Inbox: Freddie drama; Wright or Ynoa for rotation?

March 21st, 2022

What was the biggest surprise to you with all of the Freddie Freeman drama over the last week?
-- @gaaronkirby

Given what I was hearing within the first few days following the lockout, I was prepared for Freeman to end up elsewhere. Still, nearly a week later, it’s hard to understand how an agreement was never reached.

Even though there was financial uncertainty coming out of the 2020 COVID-shortened season, the Braves should have made a more genuine attempt to extend Freeman before the 2021 season started. Once the financial outlook became much more optimistic, they did eventually provide a five-year, $135 million offer after learning Freeman wanted something slightly better than Paul Goldschmidt’s Cardinals deal (five years for $130 million).

But Freeman then said he was looking for a sixth season and his representatives seemed steadfast in finding such a deal for him. As a source close to the negotiations recently pointed out, there really wasn’t any reason for Freeman to insist on the additional year. Had he still been healthy at the end of a five-year deal, could the Braves really part ways with him?

Had Freeman signed a five-year contract with the Braves, the deal would have expired when he was 37 years old, the same age Chipper Jones was when he signed a three-year extension that carried him through 2012, which was his final season.

There’s no doubt the COVID season and lockout made things more challenging. But the end result makes things far more baffling. Freeman and his wife, Chelsea, wanted to remain in Atlanta, and both were heartbroken when it was announced the Braves acquired Matt Olson from the A’s to be their new first baseman.

Should the Braves have moved on and made the Olson deal? Yes. At some point, Alex Anthopoulos had to move on and construct his roster.

Another reality is it’s not like Freeman gained an incredibly greater offer to go elsewhere. The Braves were willing to offer five years and $140 million ($28 million per season). The five-time All-Star ended up signing a six-year, $160 million deal ($26.7 million per season) with the Dodgers. When you account for the difference between California and Georgia taxes, there is very little difference in these packages.

Beyond the financial aspect, Freeman no longer has the comforts he had in Atlanta, where he didn’t even need to get on the interstate if he wanted to get to and from Truist Park. He will no longer make his daily visits to Cupanion’s, where he could grab the Freddie Omlet and casually eat without being bothered.

At the same time, Freeman is now closer to his grandfather, dad and brothers in the Los Angeles area. And while he might lose some of the iconic status he seemed destined to get in Atlanta, he will be a Braves Hall of Famer and there’s a chance he one day adds to the Braves’ representation in Cooperstown, N.Y.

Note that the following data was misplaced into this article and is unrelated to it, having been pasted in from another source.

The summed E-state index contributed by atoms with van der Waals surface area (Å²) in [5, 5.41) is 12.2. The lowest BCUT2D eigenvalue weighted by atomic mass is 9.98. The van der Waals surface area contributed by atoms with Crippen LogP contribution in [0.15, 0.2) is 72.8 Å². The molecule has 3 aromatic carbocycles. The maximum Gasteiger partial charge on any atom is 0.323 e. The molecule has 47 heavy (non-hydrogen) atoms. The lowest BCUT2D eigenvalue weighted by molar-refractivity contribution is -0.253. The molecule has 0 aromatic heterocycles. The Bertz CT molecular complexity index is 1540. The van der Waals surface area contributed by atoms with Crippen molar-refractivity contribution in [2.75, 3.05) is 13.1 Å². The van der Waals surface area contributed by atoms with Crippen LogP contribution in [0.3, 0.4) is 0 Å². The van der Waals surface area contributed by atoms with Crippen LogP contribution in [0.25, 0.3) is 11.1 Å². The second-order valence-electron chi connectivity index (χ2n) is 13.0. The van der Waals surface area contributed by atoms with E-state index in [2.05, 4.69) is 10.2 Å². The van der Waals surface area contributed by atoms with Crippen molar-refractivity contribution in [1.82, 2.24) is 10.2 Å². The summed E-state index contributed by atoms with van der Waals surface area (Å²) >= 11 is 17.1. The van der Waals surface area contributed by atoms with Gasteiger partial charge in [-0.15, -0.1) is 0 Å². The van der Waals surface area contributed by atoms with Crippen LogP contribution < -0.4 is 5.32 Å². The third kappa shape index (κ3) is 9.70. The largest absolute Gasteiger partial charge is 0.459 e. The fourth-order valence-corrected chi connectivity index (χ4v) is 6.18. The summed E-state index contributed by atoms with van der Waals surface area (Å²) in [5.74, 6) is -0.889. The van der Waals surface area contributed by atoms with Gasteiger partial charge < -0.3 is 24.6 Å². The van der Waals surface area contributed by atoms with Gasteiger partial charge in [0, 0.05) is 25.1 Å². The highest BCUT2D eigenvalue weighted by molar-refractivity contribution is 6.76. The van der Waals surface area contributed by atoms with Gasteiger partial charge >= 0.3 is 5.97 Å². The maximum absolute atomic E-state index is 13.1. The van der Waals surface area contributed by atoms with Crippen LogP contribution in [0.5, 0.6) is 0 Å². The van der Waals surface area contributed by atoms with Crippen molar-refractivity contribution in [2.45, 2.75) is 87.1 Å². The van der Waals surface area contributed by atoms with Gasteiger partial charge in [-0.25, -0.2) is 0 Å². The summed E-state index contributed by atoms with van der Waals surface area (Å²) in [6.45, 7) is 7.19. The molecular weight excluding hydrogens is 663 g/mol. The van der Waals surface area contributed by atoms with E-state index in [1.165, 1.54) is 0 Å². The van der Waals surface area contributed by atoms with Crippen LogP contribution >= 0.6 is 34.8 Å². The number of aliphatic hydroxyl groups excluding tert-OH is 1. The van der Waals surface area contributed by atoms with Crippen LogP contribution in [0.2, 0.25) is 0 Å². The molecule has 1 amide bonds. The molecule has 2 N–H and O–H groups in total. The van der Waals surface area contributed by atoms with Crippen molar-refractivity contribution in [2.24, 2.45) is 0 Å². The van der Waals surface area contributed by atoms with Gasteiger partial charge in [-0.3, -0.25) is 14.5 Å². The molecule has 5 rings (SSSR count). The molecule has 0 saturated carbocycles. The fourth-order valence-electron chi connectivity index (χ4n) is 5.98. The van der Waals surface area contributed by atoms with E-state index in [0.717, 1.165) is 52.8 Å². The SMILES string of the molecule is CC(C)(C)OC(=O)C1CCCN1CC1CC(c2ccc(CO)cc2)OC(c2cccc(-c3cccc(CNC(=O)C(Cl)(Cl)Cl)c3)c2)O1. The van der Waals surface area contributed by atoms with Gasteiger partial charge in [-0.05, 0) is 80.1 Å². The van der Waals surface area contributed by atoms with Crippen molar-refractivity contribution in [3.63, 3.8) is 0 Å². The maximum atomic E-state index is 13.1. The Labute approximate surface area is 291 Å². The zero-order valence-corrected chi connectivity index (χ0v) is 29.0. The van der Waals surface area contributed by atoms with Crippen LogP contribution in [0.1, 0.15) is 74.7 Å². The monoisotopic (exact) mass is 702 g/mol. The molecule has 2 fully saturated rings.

These two things can both be true. It’s a shame Freeman is no longer with the Braves. But they could be just fine with eight years of Olson and the financial flexibility that allowed them to also add Kenley Jansen and Eddie Rosario last week.

Freeman has been part of our lives since he was 17 years old. It has been a pleasure to see him develop into a potential Hall of Famer and great family man. He will be missed, but never forgotten.

So when players are under representation, are they restricted by their agent from talking directly with the clubs?
-- @JasonKellyAF

If nothing else, this Freeman episode should remind everyone that the agents work for the players. The players understandably trust the agents to guide them in the right direction. But players have the final call on all matters.

The strong friendship between Anthopoulos and Freeman will not be affected by what transpired.

Does Kyle Wright beat out Huascar Ynoa for the 4-5 rotation spot?
-- @coachelkins706

Let’s just start by saying Charlie Morton, Max Fried and Ian Anderson are the only three projected locks for the Opening Day rotation. With Ynoa possibly given extra time to prepare after ending last year with a sore shoulder, the top candidates for the final two rotation spots are currently Wright, Kyle Muller, Touki Toussaint and Tucker Davidson. Toussaint and Davidson both completed two innings during Monday’s 5-0 loss to the Red Sox at JetBlue Park.

My anticipation is Anthopoulos will attempt to add a starter once teams start making roster moves near the end of Spring Training. Remember his late spring addition of Aníbal Sánchez in 2018? If he can find something that valuable, the rotation might be just fine this year.

You see Michael Harris II in the big leagues this year?
-- @adamhamlin8

Harris, the Braves’ No. 1 prospect, will rise up the list of MLB Pipeline’s Top 100 Prospects this year, but you will likely need to wait another year before seeing him with Atlanta. The No. 65 overall prospect in the game is a great talent, but we won’t get a real feel for his ETA before he is introduced to the Double-A level this year.

I really just want a realistic update on Mike Soroka. No emotions. Realistic return time, even if it's September or next year?
-- @downtownjtbrown

Right now, it’s just a guessing game. But given the amount of caution that will be shown, I would think a return during the 2023 season would be more likely. If Soroka is nearing a return during the final months, they may have him pitch in Minor League games. But right now, I think everyone is just hoping he will beat the odds and effectively pitch in the Majors again.